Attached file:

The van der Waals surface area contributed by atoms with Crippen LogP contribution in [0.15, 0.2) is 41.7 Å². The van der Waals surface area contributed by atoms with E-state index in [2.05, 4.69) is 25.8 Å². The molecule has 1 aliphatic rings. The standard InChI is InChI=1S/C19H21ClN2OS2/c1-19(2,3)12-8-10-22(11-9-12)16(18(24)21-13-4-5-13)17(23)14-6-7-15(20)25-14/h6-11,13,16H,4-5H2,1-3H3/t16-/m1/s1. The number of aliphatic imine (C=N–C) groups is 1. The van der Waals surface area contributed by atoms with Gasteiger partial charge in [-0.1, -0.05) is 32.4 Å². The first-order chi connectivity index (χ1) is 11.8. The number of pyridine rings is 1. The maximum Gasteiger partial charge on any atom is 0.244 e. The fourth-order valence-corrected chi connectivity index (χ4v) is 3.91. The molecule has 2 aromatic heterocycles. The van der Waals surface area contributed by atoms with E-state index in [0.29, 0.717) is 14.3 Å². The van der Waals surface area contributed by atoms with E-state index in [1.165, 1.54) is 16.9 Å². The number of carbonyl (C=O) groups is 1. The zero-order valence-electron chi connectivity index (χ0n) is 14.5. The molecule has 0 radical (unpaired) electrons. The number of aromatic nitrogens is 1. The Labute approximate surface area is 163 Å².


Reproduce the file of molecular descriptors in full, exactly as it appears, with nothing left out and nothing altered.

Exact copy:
The van der Waals surface area contributed by atoms with Crippen LogP contribution in [0.15, 0.2) is 41.7 Å². The van der Waals surface area contributed by atoms with E-state index in [2.05, 4.69) is 25.8 Å². The molecule has 1 aliphatic rings. The standard InChI is InChI=1S/C19H21ClN2OS2/c1-19(2,3)12-8-10-22(11-9-12)16(18(24)21-13-4-5-13)17(23)14-6-7-15(20)25-14/h6-11,13,16H,4-5H2,1-3H3/t16-/m1/s1. The number of aliphatic imine (C=N–C) groups is 1. The van der Waals surface area contributed by atoms with Gasteiger partial charge in [-0.1, -0.05) is 32.4 Å². The first-order chi connectivity index (χ1) is 11.8. The number of pyridine rings is 1. The maximum Gasteiger partial charge on any atom is 0.244 e. The fourth-order valence-corrected chi connectivity index (χ4v) is 3.91. The molecule has 2 aromatic heterocycles. The van der Waals surface area contributed by atoms with E-state index in [0.29, 0.717) is 14.3 Å². The van der Waals surface area contributed by atoms with E-state index in [1.165, 1.54) is 16.9 Å². The number of carbonyl (C=O) groups is 1. The zero-order valence-electron chi connectivity index (χ0n) is 14.5. The molecule has 0 radical (unpaired) electrons. The number of aromatic nitrogens is 1. The Labute approximate surface area is 163 Å².